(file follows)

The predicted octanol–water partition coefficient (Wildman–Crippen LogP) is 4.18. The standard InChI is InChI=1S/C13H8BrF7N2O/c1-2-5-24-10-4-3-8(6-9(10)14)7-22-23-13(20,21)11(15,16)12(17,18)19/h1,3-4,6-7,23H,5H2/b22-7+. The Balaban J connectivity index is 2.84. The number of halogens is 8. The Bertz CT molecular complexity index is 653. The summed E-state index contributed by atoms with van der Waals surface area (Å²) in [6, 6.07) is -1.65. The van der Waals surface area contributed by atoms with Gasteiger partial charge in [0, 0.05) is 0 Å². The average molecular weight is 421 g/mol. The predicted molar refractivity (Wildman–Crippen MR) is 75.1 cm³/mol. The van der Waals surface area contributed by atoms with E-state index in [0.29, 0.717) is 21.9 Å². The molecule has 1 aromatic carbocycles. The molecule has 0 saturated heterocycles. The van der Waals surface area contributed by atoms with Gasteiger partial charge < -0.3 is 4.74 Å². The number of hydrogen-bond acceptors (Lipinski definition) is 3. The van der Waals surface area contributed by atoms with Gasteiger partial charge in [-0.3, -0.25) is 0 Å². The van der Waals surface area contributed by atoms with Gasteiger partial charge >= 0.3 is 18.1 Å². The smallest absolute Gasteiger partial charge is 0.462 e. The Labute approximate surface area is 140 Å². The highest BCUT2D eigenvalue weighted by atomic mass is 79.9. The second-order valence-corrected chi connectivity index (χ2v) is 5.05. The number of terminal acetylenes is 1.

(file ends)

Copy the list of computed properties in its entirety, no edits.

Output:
The predicted octanol–water partition coefficient (Wildman–Crippen LogP) is 4.18. The standard InChI is InChI=1S/C13H8BrF7N2O/c1-2-5-24-10-4-3-8(6-9(10)14)7-22-23-13(20,21)11(15,16)12(17,18)19/h1,3-4,6-7,23H,5H2/b22-7+. The Balaban J connectivity index is 2.84. The number of halogens is 8. The Bertz CT molecular complexity index is 653. The summed E-state index contributed by atoms with van der Waals surface area (Å²) in [6, 6.07) is -1.65. The van der Waals surface area contributed by atoms with Gasteiger partial charge in [0, 0.05) is 0 Å². The average molecular weight is 421 g/mol. The predicted molar refractivity (Wildman–Crippen MR) is 75.1 cm³/mol. The van der Waals surface area contributed by atoms with E-state index in [0.29, 0.717) is 21.9 Å². The molecule has 1 aromatic carbocycles. The molecule has 0 saturated heterocycles. The van der Waals surface area contributed by atoms with Gasteiger partial charge < -0.3 is 4.74 Å². The number of hydrogen-bond acceptors (Lipinski definition) is 3. The van der Waals surface area contributed by atoms with Gasteiger partial charge in [-0.3, -0.25) is 0 Å². The van der Waals surface area contributed by atoms with Gasteiger partial charge >= 0.3 is 18.1 Å². The smallest absolute Gasteiger partial charge is 0.462 e. The Labute approximate surface area is 140 Å². The highest BCUT2D eigenvalue weighted by atomic mass is 79.9. The second-order valence-corrected chi connectivity index (χ2v) is 5.05. The number of terminal acetylenes is 1.